Educator Scholarship Program A-3681/S-2661: Establishes the New Jersey Educator Scholarship Program; appropriates $3 million. The program would award a 200 scholarships annually (50 for eligible recipients in each freshman, sophomore, junior and senior years of college) to college students who, within five years of graduating and completing an educator preparation program, accept full-time employment as a teacher in a New Jersey public school for at least three full school years. Read more here. NJSBA position: support.
April Election Second Question Certification Deadline A-5175/S-3519/S-3593: This bill would make changes to various general election deadlines. A previous version of the bill would have moved up the deadline for boards of education that hold an election in April to certify second questions with the county clerk. Specifically, the previous version of the bill would have changed that deadline from 18 days before the April election to 60 days before the election. The bill also requires that boards provide 74 days’ notice to the county clerk for any second question on the November ballot. Additionally, the bill requires that boards of education provide 60 days’ notice to the county clerk of any special election. NJSBA position: support, as amended.
Compostable Food Waste A-4548/S-3153: Authorizes schools to receive certain food waste from other schools, and provides exemption to such receiving schools from certain DEP permits, under certain conditions. The bill would authorize a school to deliver its compostable or anaerobically digestible food waste to another school in the state, provided that the receiving school accepts the food waste and composts or digests the food waste using an on-site composting or anaerobic digestion system. NJSBA position: support.
Electric School Bus Funding A-4716/S-3044: Makes supplemental appropriation of $15 million to the DEP for implementation of the Electric School Bus Program. This bill would provide a supplemental fiscal year 2023 appropriation of $15 million to the DEP to support year one of the three-year program. That program was established by legislation, approved by the Legislature in June 2022, and later signed into law by Gov. Murphy. NJSBA position: support.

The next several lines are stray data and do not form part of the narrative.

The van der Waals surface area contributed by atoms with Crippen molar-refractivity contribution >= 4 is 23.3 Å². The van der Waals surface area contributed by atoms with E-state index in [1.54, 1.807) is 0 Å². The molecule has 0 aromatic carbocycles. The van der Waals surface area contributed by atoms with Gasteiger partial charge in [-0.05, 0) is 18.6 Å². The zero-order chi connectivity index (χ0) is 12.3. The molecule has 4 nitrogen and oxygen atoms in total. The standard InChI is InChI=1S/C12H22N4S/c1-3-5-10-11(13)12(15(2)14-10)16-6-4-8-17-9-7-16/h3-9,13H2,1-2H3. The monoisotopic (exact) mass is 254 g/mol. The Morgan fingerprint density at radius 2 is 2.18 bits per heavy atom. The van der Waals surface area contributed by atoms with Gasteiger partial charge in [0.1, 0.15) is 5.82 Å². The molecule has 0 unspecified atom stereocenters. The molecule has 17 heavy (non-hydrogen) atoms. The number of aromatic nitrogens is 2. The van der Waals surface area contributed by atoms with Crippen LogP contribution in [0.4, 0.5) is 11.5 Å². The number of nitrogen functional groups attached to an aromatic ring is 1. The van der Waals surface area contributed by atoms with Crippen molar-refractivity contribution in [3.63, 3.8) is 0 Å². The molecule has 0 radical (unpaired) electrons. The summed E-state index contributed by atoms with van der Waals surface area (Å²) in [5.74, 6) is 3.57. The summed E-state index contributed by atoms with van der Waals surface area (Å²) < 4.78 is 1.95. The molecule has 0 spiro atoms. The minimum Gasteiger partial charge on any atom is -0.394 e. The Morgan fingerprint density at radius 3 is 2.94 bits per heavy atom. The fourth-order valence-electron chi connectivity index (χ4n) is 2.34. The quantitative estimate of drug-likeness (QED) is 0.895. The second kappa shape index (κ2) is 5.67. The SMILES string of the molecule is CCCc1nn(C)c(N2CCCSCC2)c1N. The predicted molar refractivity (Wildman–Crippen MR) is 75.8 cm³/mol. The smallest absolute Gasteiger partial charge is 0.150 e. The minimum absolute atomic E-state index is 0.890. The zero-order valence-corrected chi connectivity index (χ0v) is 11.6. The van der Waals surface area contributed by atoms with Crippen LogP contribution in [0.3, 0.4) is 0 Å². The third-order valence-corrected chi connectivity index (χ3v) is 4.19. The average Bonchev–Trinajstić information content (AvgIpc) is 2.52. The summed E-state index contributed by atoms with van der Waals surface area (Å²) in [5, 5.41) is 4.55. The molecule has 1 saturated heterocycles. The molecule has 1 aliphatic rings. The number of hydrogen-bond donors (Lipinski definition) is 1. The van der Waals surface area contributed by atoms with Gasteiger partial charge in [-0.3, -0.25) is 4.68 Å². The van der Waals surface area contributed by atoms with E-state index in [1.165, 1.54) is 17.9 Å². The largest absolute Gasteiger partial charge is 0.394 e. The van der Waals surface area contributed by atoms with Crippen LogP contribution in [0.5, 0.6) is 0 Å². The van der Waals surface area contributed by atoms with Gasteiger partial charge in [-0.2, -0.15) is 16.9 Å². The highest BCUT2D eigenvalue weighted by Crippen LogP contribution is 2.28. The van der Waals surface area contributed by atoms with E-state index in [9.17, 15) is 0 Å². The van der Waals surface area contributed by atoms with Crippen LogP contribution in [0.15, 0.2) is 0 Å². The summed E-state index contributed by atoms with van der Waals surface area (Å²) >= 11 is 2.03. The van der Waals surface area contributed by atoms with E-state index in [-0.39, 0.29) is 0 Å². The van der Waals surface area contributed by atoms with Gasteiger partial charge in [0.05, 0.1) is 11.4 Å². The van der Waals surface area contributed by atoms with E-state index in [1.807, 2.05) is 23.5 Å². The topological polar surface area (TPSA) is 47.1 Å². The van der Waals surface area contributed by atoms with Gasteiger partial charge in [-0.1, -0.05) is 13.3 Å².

Extend Service Life of School Buses A-5329/S-3734: Extends the useful service life of certain school buses to 20 years; provides a temporary one-year extension of service life of Type S school buses. The bill would extend the service life of most school buses from 15 years to 20 years, while specifying that it does not “allow the use of any school bus for pupil transportation purposes if that school bus is determined to be unsafe or unfit for pupil transportation.” The bill also permits the New Jersey Motor Vehicle Commission to extend the retirement date of a “Type S” school bus provided that passes an additional inspection that is consistent with the procedures of the enhanced safety inspection program. NJSBA position: support.
Exempting Certain School Districts from State Aid Cuts A-5575/S-3950: Establishes an exemption from state school aid reductions for certain school districts. This bill would exempt from state aid reductions under the School Funding Reform Act, as amended by S-2, districts that meet the following conditions:
- Regional school district consisting of at least five constituent school districts.
- The district has mitigated the cost of regionalization, as determined by the New Jersey Department of Education.
- The district’s per-pupil administrative costs are 15% less than the statewide average for regional school districts.
- The district’s general fund tax levy has been increased by the maximum amount permitted by law in each of the last five school years.
The bill further provides that if a district is exempt from a state aid reduction per these criteria, the district must provide courtesy busing if the district was providing courtesy busing in the previous school year. According to a fiscal estimate produced by the nonpartisan Office of Legislative Services, currently Freehold Regional School District is the only school district that would qualify for the exemption.